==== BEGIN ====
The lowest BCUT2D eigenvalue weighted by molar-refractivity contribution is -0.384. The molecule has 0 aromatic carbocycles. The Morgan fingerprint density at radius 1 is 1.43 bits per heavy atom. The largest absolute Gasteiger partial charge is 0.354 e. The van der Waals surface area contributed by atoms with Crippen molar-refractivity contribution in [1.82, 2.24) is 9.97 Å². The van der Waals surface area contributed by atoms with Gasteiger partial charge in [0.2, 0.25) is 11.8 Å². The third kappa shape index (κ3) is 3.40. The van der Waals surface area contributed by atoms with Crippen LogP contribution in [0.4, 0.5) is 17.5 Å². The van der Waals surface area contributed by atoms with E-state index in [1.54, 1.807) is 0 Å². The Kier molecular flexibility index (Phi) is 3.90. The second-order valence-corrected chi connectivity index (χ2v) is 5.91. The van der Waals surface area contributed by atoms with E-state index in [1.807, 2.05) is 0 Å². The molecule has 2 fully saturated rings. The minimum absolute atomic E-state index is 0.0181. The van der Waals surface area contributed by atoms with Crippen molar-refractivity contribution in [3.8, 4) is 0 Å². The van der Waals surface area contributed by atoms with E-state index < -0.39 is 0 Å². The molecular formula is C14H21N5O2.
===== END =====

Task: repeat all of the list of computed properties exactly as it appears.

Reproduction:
The lowest BCUT2D eigenvalue weighted by molar-refractivity contribution is -0.384. The molecule has 0 aromatic carbocycles. The Morgan fingerprint density at radius 1 is 1.43 bits per heavy atom. The largest absolute Gasteiger partial charge is 0.354 e. The van der Waals surface area contributed by atoms with Crippen molar-refractivity contribution in [1.82, 2.24) is 9.97 Å². The van der Waals surface area contributed by atoms with Gasteiger partial charge in [0.2, 0.25) is 11.8 Å². The third kappa shape index (κ3) is 3.40. The van der Waals surface area contributed by atoms with Crippen LogP contribution in [0.4, 0.5) is 17.5 Å². The van der Waals surface area contributed by atoms with E-state index in [1.54, 1.807) is 0 Å². The Kier molecular flexibility index (Phi) is 3.90. The second-order valence-corrected chi connectivity index (χ2v) is 5.91. The van der Waals surface area contributed by atoms with E-state index in [1.807, 2.05) is 0 Å². The molecule has 2 fully saturated rings. The minimum absolute atomic E-state index is 0.0181. The van der Waals surface area contributed by atoms with Crippen molar-refractivity contribution in [3.8, 4) is 0 Å². The van der Waals surface area contributed by atoms with E-state index < -0.39 is 0 Å². The molecular formula is C14H21N5O2.